Woman who can smell Parkinson's disease helps scientists develop early detection test
Researchers at Manchester University are close to creating the first diagnostic test for Parkinson's disease. A large part of their success is due to Joy Milne's sense of smell.
The retired nurse first started to detect the odour on her late husband six years before he was even diagnosed. He died two years ago from the disease.
Now, with Milne's help, a team of researchers at the Manchester Institute of Biotechnology have discovered 10 molecules linked to the condition. Their identification could lead to the first diagnostic test.
Milne spoke with As It Happens host Carol Off about her skill. Here is part of that conversation.
Joy, what does Parkinson's smell like?
It's a very heavy, oily, musky smell. It's not like the musk of a plant — it is definitely an animal musk.
And when was the first time you detected this odour?
My husband was about 32, 33 and I started saying to him, "You're smelling. You're not showering enough." But that wasn't the case. And in the end he became quite annoyed with me and I just had to be quiet.
When did you finally start to think this smell, this musky odour that you detected, was somehow related to his disease?
We went to a Parkinson's meeting. We got home and I sat him down ... and I said to him, "Those other people smelled the same as you in that room. And he just looked at me and said, "What are you talking about?" And I said, "The other people who had Parkinson's smelled exactly the same as you.
And when did doctors, scientists, start to discover that you had this ability? They must have thought you were crazy when you told them that you could detect this odour.
With me being a nurse, and him being a doctor, we decided not to just blurt it out. We decided to look at the various meetings that were going to be in Scotland. And we looked up Tilo Kunath and we thought, "Yes, this is the person."
And I stood up after his lecture and I said, "Why are we not using the smell of Parkinson's to diagnose it early?" And there was total silence.
How did they test your ability?
Well [Tilo Kunath] decided it would be T-shirts to start off with. And so we cut the T-shirts up and I said, "No no it's not sweat. It's around the neck and forehead and in the hair."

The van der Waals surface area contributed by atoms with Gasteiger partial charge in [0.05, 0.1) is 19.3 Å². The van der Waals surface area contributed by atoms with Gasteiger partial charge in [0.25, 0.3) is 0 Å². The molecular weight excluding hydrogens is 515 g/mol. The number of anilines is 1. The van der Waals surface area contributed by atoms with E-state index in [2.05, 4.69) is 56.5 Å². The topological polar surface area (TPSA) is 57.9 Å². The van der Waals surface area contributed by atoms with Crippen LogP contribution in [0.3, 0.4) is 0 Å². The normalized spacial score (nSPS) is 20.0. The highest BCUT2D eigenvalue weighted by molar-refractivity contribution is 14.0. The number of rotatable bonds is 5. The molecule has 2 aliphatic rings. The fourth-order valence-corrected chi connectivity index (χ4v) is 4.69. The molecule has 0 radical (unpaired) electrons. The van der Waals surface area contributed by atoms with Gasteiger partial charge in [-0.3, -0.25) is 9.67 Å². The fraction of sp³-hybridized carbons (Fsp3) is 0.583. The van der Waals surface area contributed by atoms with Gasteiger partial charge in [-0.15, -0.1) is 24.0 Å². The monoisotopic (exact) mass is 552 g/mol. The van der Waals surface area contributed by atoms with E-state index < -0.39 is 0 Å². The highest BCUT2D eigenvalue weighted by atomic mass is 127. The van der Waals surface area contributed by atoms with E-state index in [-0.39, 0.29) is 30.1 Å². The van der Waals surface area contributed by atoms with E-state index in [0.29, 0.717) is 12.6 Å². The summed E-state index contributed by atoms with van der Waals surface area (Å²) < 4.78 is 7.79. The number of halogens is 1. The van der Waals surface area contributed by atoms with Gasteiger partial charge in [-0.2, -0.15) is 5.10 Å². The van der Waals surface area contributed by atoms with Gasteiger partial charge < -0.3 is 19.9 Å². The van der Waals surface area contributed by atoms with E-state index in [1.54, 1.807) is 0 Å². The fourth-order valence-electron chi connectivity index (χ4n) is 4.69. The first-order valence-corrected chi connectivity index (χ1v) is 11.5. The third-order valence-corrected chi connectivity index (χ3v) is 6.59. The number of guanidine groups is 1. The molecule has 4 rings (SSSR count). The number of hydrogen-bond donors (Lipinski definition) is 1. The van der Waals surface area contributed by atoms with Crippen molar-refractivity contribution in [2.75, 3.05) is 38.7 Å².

I decided to do them in five different levels because I could, by then, differentiate the different levels within the illness. But there was one T-shirt who I insisted the man had Parkinson's and [Tilo Kunath] said, "No, no he's in the control group."
And what became of that?
About five, six months later Bill phoned up and said, "I've got Parkinson's. So what did she say in the testing?" And [Tilo Kunath] realized I had been right.
Do you think that they would have been able to get this far, had it not been for your understanding through smell?
No, I don't. We had a lot of mail from people from all over the world. And there was a nurse who had told the doctors that he could smell it. He was totally ignored. But the most stunning one, is a doctor David Creston — a cardiologist. He described what I am smelling in a paper, and it was ignored. That was in 1927.
This identity of the molecules that has come with your extraordinary sense, what does that actually mean for people with Parkinson's disease. What does that mean for detection of this disease?
[Perdita Barren] is hoping that she will be able to manufacture a simple swab that will go into general practice and she will also be able to design and build a small spectrometer that could be in clinics and hospitals.
Your late husband, Les. Did he know the work you were doing with Parkinson's research?
He did. He was very, very keen on it. He made me promise — he knew he was dying — he made me promise that I would do it. He said, "Don't ... let them defeat you. Keep going."
This interview has been edited for length and clarity. For more on this story, listen to our full interview with Joy Milne.